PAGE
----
Here's a double turbine energy bridge unit. It will most likely get paired up with some power pylons, etc.
Printed on the Cetus in PLA at 0.2mm layer height with a 13% infill.
This larger piece, although fairly plain-looking will still make a decent bit of blocking terrain.
Printed on the Cetus in PLA using a 0.2mm layer height and 13% infill.
This is an unusual piece and caught my eye because of its shape. I'm fairly certain you don't get stuff like this in laser-cut MDF and that's one of the main reasons I love 3D printed models.
Printed on the Cetus at a 0.2mm layer height with 13% infill using PLA.
A couple of small control-type units. I may print some round valve wheels to add additional detail and they can be linked to other bits using plastic drinking straws.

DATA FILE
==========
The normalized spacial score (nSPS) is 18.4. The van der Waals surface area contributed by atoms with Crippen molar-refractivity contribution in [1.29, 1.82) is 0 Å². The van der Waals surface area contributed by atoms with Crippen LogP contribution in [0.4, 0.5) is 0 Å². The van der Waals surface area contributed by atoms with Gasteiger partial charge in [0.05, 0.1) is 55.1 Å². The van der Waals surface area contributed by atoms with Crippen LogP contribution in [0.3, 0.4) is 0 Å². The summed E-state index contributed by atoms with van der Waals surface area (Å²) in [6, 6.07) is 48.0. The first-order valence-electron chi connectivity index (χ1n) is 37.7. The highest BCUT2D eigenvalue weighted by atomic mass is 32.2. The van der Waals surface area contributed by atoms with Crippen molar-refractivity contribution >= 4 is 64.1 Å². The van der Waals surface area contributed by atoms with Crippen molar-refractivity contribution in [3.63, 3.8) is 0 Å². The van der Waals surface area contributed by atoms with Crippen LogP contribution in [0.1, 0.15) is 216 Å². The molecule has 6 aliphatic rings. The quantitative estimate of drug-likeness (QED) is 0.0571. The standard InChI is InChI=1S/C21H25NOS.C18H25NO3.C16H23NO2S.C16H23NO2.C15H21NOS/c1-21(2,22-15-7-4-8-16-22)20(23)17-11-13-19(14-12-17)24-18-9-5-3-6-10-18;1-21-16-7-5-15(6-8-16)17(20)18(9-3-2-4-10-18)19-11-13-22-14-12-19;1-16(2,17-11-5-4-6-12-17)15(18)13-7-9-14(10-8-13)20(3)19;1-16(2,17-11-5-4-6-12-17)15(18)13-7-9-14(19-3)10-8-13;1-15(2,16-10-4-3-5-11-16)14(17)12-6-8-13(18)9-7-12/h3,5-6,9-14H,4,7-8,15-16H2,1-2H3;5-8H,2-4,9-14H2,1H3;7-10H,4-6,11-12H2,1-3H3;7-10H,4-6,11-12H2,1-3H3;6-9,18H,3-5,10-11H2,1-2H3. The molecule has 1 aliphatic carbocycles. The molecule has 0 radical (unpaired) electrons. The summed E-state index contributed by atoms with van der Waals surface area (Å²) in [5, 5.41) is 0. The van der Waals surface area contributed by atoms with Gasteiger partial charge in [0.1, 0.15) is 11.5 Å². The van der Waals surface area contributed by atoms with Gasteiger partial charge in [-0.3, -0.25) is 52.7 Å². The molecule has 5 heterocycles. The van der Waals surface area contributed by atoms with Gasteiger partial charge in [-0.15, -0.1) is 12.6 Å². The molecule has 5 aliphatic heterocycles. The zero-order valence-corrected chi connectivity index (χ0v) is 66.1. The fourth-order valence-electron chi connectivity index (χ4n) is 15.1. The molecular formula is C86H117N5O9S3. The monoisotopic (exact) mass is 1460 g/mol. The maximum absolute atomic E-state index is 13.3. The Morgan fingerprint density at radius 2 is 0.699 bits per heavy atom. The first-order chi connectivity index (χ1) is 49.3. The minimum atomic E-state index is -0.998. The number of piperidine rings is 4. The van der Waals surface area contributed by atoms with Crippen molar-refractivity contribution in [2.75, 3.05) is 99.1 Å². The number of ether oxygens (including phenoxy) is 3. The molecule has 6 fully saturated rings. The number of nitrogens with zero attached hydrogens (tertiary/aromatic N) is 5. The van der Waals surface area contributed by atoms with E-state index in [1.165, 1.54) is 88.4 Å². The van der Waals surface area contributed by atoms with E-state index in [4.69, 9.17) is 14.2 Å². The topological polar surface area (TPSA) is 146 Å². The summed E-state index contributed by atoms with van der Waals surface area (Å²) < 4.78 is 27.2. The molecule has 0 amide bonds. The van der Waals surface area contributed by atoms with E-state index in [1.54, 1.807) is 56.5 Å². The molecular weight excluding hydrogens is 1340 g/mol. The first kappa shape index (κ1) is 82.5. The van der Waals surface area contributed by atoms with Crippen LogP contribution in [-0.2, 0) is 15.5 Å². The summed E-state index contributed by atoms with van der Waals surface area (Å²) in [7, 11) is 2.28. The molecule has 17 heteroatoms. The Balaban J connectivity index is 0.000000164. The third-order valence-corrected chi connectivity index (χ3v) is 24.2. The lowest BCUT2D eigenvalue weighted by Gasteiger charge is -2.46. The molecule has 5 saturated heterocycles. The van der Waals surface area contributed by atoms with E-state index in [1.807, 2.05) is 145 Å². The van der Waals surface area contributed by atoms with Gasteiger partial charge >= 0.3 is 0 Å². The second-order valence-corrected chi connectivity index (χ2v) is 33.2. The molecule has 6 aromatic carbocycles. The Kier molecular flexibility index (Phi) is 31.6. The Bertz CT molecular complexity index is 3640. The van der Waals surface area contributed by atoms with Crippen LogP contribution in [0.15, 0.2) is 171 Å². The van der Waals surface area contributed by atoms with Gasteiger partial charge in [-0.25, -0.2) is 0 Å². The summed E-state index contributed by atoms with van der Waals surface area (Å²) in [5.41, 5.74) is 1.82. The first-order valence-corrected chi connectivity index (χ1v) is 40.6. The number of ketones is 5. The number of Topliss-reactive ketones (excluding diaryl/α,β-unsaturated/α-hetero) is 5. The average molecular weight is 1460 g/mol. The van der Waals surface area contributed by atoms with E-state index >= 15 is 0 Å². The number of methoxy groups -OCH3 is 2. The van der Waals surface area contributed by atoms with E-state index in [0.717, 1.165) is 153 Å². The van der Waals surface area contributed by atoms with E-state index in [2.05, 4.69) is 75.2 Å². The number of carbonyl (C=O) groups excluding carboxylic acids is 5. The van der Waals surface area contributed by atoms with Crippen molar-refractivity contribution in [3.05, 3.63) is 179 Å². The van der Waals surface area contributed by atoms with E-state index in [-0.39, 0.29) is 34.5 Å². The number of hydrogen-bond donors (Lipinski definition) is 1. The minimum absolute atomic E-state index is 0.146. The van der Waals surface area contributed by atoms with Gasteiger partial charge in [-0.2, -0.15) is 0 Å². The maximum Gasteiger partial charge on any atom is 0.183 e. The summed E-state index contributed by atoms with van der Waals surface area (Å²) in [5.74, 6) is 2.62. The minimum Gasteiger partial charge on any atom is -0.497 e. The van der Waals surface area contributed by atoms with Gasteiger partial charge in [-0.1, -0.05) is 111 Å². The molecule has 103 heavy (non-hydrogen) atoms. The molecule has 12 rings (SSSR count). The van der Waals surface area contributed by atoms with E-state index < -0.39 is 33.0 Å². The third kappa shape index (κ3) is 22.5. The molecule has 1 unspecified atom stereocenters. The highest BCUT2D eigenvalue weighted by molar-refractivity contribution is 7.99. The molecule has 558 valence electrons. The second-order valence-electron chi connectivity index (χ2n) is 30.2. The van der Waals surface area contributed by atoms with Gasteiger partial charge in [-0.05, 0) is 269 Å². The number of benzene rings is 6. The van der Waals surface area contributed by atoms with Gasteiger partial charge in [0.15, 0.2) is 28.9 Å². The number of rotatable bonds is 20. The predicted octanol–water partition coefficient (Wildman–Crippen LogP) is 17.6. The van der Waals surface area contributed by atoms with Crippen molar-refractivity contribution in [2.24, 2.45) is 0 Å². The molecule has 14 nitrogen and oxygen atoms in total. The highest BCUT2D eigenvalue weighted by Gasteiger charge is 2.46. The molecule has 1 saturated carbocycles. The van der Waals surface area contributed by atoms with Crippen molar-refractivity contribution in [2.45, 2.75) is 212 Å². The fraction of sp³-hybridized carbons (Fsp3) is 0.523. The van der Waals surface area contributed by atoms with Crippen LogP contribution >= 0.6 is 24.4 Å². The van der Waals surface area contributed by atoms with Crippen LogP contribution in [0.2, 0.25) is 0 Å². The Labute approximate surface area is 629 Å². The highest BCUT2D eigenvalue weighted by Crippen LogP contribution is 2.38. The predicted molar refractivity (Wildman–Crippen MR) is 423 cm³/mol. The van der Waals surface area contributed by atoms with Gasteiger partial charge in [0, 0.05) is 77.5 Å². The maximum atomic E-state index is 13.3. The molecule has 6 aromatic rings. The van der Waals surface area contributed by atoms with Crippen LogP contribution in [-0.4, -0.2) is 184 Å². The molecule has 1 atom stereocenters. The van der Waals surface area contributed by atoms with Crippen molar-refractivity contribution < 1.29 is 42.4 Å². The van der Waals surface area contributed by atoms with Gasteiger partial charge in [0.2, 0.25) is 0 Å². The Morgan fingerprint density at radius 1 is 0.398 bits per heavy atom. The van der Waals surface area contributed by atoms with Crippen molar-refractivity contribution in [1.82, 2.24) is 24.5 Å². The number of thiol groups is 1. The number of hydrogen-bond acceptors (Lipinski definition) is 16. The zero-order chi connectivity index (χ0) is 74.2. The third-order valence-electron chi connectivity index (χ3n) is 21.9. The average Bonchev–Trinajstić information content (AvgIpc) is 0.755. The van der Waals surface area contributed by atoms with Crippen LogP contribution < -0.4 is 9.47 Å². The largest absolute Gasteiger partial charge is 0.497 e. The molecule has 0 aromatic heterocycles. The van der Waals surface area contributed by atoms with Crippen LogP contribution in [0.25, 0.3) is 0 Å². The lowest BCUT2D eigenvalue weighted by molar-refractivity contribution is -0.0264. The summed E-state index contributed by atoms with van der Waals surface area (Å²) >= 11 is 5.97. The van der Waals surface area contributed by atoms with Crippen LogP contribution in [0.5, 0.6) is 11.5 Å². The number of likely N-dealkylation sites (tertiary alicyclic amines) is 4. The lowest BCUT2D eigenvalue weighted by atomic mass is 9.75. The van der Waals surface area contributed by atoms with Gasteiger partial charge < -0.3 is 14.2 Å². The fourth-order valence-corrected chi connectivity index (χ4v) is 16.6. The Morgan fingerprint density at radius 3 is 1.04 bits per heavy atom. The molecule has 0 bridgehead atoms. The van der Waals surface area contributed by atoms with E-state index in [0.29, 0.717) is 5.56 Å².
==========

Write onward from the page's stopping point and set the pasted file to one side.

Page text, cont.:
Printed in PLA on the Cetus at 0.2mm layer height using a 13% infill.
These defence walls come in single one-print pieces but there are linking parts available as well as a longer, double-shield section. They should provide sturdy cover for whoever gets behind them.
Printed in PLA on the Cetus using a 0.2mm layer height and 13% infill.
This is a small print (roughly the size of a GW Space Marine) and I'm looking to use it as an antennae array on the top of a building, etc.
Printed on the Cetus in PLA at 0.2mm layer height with a 13% infill.
Amongst the (many, many) things I have been printing for Shadow War: Armageddon are the Gothic Sci-Fi Pipeline pieces that I picked up as part of a Kickstarter by Printable Scenery. The level of detail is awesome and fits right in with the Ad-Mech skull motifs on Games Workshop's Promethium Refinery kit - part of which can be seen in the background.